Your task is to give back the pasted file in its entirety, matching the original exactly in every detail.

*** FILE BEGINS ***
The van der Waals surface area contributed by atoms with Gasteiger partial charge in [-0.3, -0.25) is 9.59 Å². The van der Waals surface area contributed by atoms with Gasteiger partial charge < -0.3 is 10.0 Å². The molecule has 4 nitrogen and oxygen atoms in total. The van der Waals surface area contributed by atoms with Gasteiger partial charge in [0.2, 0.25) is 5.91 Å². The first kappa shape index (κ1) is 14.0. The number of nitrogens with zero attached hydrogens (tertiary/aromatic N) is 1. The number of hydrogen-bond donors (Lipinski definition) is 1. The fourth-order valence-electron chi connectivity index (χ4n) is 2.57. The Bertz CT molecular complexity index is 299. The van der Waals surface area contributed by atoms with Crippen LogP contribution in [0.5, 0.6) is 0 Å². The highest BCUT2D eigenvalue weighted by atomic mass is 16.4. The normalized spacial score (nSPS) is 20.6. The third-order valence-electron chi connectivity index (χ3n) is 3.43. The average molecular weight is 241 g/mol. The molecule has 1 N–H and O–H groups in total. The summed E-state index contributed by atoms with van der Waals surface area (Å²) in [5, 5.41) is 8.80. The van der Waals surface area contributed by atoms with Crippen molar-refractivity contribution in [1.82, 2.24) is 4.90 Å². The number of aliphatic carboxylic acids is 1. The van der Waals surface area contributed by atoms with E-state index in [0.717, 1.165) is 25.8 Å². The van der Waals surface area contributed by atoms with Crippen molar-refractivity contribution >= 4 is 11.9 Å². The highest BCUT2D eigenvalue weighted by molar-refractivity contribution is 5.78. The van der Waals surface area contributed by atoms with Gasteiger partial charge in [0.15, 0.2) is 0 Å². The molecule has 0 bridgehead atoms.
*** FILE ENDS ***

The van der Waals surface area contributed by atoms with Gasteiger partial charge in [-0.3, -0.25) is 9.59 Å². The van der Waals surface area contributed by atoms with Gasteiger partial charge < -0.3 is 10.0 Å². The molecule has 4 nitrogen and oxygen atoms in total. The van der Waals surface area contributed by atoms with Gasteiger partial charge in [0.2, 0.25) is 5.91 Å². The first kappa shape index (κ1) is 14.0. The number of nitrogens with zero attached hydrogens (tertiary/aromatic N) is 1. The number of hydrogen-bond donors (Lipinski definition) is 1. The fourth-order valence-electron chi connectivity index (χ4n) is 2.57. The Bertz CT molecular complexity index is 299. The van der Waals surface area contributed by atoms with Crippen LogP contribution in [0.5, 0.6) is 0 Å². The highest BCUT2D eigenvalue weighted by atomic mass is 16.4. The normalized spacial score (nSPS) is 20.6. The third-order valence-electron chi connectivity index (χ3n) is 3.43. The average molecular weight is 241 g/mol. The molecule has 1 N–H and O–H groups in total. The summed E-state index contributed by atoms with van der Waals surface area (Å²) in [5, 5.41) is 8.80. The van der Waals surface area contributed by atoms with Crippen molar-refractivity contribution in [1.82, 2.24) is 4.90 Å². The number of aliphatic carboxylic acids is 1. The van der Waals surface area contributed by atoms with E-state index in [0.717, 1.165) is 25.8 Å². The van der Waals surface area contributed by atoms with Crippen molar-refractivity contribution >= 4 is 11.9 Å². The highest BCUT2D eigenvalue weighted by molar-refractivity contribution is 5.78. The van der Waals surface area contributed by atoms with Gasteiger partial charge in [0.15, 0.2) is 0 Å². The molecule has 0 bridgehead atoms.